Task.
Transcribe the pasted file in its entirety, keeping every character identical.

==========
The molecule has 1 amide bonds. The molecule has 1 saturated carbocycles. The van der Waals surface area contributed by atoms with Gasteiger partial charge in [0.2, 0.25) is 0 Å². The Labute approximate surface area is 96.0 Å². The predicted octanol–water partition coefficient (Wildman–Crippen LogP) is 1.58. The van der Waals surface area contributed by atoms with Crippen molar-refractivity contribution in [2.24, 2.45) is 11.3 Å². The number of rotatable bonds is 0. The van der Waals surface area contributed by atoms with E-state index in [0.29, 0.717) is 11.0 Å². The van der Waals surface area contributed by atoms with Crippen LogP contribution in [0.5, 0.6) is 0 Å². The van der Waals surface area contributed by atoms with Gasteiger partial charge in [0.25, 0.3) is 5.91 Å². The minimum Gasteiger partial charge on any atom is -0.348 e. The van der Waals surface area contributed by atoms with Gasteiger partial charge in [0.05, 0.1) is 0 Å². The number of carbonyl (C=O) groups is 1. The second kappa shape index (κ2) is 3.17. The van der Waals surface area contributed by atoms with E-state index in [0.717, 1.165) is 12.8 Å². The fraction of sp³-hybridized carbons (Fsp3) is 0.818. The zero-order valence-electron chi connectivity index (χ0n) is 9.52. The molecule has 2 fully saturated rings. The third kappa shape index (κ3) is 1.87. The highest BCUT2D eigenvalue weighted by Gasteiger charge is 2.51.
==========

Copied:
The molecule has 1 amide bonds. The molecule has 1 saturated carbocycles. The van der Waals surface area contributed by atoms with Gasteiger partial charge in [0.2, 0.25) is 0 Å². The Labute approximate surface area is 96.0 Å². The predicted octanol–water partition coefficient (Wildman–Crippen LogP) is 1.58. The van der Waals surface area contributed by atoms with Crippen molar-refractivity contribution in [2.24, 2.45) is 11.3 Å². The number of rotatable bonds is 0. The van der Waals surface area contributed by atoms with E-state index in [0.29, 0.717) is 11.0 Å². The van der Waals surface area contributed by atoms with Crippen LogP contribution in [0.5, 0.6) is 0 Å². The van der Waals surface area contributed by atoms with Gasteiger partial charge in [0.25, 0.3) is 5.91 Å². The minimum Gasteiger partial charge on any atom is -0.348 e. The van der Waals surface area contributed by atoms with Gasteiger partial charge in [0.05, 0.1) is 0 Å². The number of carbonyl (C=O) groups is 1. The second kappa shape index (κ2) is 3.17. The van der Waals surface area contributed by atoms with E-state index in [0.717, 1.165) is 12.8 Å². The fraction of sp³-hybridized carbons (Fsp3) is 0.818. The zero-order valence-electron chi connectivity index (χ0n) is 9.52. The molecule has 2 fully saturated rings. The third kappa shape index (κ3) is 1.87. The highest BCUT2D eigenvalue weighted by Gasteiger charge is 2.51.